Neighbors worry Bainbridge Island construction will hurt wildlife
BAINBRIDGE ISLAND, Wash. -- The site of a proposed shopping center on Bainbridge Island is raising new concerns about the impact the project could have on wildlife.
Employees at a local shelter are worried the project will force animals out and possibly put their lives at risk.
A developer is looking to build the shopping center on several acres of land off Highway 305 and High School Road. Crews starting clearing trees from the area on Wednesday.
Lisa Horn, Executive Director of the West Sound Wildlife Shelter, said her shelter isn't taking an official stance on the shopping center development, but employees are concerned about the animals living in the trees on the site. Now that the trees have started to come down, she fears some of the animals may soon die, she said.
"Once you drop those trees onto the ground, any animals on the ground will be killed or displaced. And the problem is, when they're scared, they're going to run," said Horn.
Horn fears animals living in and around the trees could make their way onto nearby roads or yards to avoid the machines being used to clear trees on the property. She doesn't know how many animals live on the property, but she said employees are starting to get phone calls about birds seen flying above the land. That's a clear indication that there's something on the ground, she said.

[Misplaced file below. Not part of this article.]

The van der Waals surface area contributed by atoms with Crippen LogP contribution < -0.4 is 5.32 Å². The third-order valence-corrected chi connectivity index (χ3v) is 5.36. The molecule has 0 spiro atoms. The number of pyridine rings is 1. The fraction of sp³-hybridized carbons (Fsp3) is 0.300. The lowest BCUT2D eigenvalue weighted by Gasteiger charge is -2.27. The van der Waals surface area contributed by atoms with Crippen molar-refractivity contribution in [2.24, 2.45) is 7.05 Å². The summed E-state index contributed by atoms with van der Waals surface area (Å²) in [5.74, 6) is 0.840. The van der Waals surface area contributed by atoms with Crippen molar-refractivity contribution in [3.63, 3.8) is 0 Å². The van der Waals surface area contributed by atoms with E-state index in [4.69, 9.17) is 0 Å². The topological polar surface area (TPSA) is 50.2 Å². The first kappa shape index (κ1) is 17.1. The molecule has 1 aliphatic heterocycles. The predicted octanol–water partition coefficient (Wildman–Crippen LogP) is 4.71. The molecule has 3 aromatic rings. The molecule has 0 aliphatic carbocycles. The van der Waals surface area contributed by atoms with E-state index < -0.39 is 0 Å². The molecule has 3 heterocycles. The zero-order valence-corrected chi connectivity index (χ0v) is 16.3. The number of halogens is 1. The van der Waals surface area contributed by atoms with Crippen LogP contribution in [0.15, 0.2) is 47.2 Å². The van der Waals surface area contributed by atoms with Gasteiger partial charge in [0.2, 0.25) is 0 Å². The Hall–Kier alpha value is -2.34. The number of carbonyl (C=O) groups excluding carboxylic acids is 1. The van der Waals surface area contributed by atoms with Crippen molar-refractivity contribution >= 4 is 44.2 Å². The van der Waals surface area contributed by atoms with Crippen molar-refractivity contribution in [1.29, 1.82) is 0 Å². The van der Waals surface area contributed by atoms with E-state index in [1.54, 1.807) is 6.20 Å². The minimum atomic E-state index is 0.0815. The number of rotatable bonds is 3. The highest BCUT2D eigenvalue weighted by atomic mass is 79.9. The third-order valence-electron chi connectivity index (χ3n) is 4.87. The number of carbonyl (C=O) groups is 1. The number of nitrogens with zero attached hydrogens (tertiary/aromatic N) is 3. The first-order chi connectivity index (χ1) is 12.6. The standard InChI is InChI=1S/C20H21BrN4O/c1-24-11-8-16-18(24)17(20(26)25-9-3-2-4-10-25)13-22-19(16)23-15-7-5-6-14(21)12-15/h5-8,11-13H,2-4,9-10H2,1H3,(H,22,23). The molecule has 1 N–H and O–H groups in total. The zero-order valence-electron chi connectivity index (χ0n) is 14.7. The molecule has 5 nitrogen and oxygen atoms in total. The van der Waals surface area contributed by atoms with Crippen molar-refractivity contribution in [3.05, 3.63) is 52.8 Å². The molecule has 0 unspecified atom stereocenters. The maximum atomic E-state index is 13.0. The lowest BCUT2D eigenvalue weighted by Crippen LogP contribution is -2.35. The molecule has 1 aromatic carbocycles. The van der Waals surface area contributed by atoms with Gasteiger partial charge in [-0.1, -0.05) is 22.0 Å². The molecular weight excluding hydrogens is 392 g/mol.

"This happens every time you clear cut a forest, you're going to displace animals. The problem with this time of year when you clear cut, it's baby season. It's a late baby season," said Horn. "Those babies don't stand a chance. Moms can't get them moved fast enough, so when a tree is coming down, they're hiding from the noise. They're not thinking about how can I get my babies out of here."
The trees are the same ones a 19-year-old woman tried to save by staging a 36-hour protest in one of the trees until Tuesday night. Chiara D'Angelo was back near the site on Wednesday hoping to gain support for her new plan to buy the property and turn it into a community space.
"I came out and my goal was accomplished. The boycott was a great success," D'Angelo said. "This has rallied this community and changed minds."
Horn isn't hoping to change minds, but she is asking for awareness.
"Watch. Take it easy driving around this area," said Horn.
Horn said if anyone spots an injured bird or animal in or around the property, they should call the West Sound Wildlife Shelter and ask it be picked up. So far, she hasn't received any such requests, but she knows they're coming, she said.
"We want to make sure we can get them to the shelter and heal them up from their injuries, if that's possible. And then we can re-release them," Horn said.